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(a) Temporary Restraining Order.

(1) A temporary restraining order may be sought to maintain the status quo and to encourage expeditious abatement. Although ex parte in nature, reasonable notice to the opposing party is required unless the applicant shows good cause why notice should be excused. (Code of Civil Procedure section 527(a)). (Ord. 2576, § 6, 6/27/2017)

(2) The temporary restraining order is limited in duration to up to fifteen (15) days, or twenty (20) if good cause can be shown. The temporary restraining order can order that no further illegal drug activity take place, it can allow the County to post a sign stating the same and it can freeze all movable property. The County can also obtain an order allowing entry onto the premises to take an inventory of personal property to ensure that anything of value remains on the premises until the time of the final hearing on the matter. (Ord. 2576, § 6, 6/27/2017)

(b) Preliminary Injunction.

(1) At the expiration of the temporary restraining order, the order to show cause hearing on the preliminary injunction, is held. Closure will only be ordered during the preliminary injunction stage if a prior order has been violated. Thus, if the temporary restraining order was violated, closure can be sought at the preliminary injunction hearing. Also closure can be sought at any time while the preliminary injunction is in effect, as its violation is violation of the court’s prior order. (Health and Safety Code section 11573.5(b)). (Ord. 2576, § 6, 6/27/2017)

(c) Closure of the Premises.

(1) At the preliminary injunction phase, the court can order that rent be placed in escrow for up to ninety (90) days or until the nuisance is abated. When closure is sought prior to final judgment, all tenants who may be affected by the closure must be provided with reasonable notice and an opportunity to be heard at all closure request hearing before a closure order can be issued. (Health and Safety Code section 11573.5(c)). In determining whether to close a premises prior to judgment, Health and Safety Code section 11573.5 requires the judge to consider:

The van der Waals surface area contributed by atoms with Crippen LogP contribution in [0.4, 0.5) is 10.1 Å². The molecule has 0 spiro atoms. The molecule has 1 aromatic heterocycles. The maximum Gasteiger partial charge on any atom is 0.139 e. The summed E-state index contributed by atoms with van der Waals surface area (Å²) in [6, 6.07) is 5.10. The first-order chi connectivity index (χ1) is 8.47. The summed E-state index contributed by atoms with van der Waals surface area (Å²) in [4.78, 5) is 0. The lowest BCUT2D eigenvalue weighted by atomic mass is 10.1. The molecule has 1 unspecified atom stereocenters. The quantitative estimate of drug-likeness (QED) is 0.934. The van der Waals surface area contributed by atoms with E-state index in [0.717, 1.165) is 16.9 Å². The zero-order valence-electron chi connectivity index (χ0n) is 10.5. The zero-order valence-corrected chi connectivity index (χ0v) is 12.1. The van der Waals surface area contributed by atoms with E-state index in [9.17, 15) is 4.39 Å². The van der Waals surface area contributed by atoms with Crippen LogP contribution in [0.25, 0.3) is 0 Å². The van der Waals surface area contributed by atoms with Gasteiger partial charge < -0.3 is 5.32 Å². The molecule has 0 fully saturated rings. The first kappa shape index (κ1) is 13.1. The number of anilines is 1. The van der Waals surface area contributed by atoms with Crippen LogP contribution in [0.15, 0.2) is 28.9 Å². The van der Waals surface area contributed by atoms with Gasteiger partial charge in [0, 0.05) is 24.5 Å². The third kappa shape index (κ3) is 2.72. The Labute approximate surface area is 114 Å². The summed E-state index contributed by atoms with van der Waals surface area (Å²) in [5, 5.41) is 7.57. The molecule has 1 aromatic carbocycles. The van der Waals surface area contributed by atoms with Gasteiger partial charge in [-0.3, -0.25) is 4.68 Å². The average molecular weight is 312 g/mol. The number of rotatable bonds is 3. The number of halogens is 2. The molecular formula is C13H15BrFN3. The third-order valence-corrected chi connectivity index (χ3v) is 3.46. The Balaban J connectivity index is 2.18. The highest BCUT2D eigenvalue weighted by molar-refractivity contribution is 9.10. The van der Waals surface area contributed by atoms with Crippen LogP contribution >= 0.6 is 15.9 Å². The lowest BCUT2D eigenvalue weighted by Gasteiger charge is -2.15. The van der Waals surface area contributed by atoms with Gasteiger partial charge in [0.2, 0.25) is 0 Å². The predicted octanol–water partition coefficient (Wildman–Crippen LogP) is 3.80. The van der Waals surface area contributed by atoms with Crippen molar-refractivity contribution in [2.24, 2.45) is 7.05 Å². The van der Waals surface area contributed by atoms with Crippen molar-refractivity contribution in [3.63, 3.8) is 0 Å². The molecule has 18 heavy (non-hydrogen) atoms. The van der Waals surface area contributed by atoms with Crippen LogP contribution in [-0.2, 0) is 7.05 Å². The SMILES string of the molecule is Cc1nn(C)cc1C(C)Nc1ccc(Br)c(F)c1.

(A) The extent and duration of the nuisance. (Ord. 2576, § 6, 6/27/2017)

(B) Prior efforts by the defendant to comply with previous court orders regarding the nuisance. (Ord. 2576, § 6, 6/27/2017)

(C) The effect of the nuisance on other persons, including residents or businesses. (Ord. 2576, § 6, 6/27/2017)

(D) The effect of placing rental payments into an escrow account on abatement efforts. (Ord. 2576, § 6, 6/27/2017)

(E) The effect of closure on unnamed residents or occupants of the premises. (Ord. 2576, § 6, 6/27/2017)

(Ord. 2576, § 6, 6/27/2017)

(d) Relocation Payments.

(1) A defendant shall provide relocation assistance to innocent tenants if a building or place is ordered closed, including moving costs, security deposits for utilities and comparable housing, adjustments for lost rent and any other costs the court deems reasonable and fair. The judge may also order the enforcing governmental agency seeking closure to make reasonable attempts to seek additional sources of funds for relocation assistance to displaced tenants. A receiver can be appointed to distribute relocation funds from the escrow account. (Health and Safety Code Section 11573.5(d) and (e)). (Ord. 2576, § 6, 6/27/2017)

(e) Stipulated Judgment.

(1) Once a temporary restraining order issues or a preliminary injunction is granted, negotiation for a stipulated judgment requiring either the sale of the property, eviction of the nuisance causing tenant(s), or closure of the premises may be commenced. (Ord. 2576, § 6, 6/27/2017)

(f) Permanent Injunction.

(1) If a stipulated judgment cannot be reached, a trial on the permanent injunction is held. (Ord. 2576, § 6, 6/27/2017)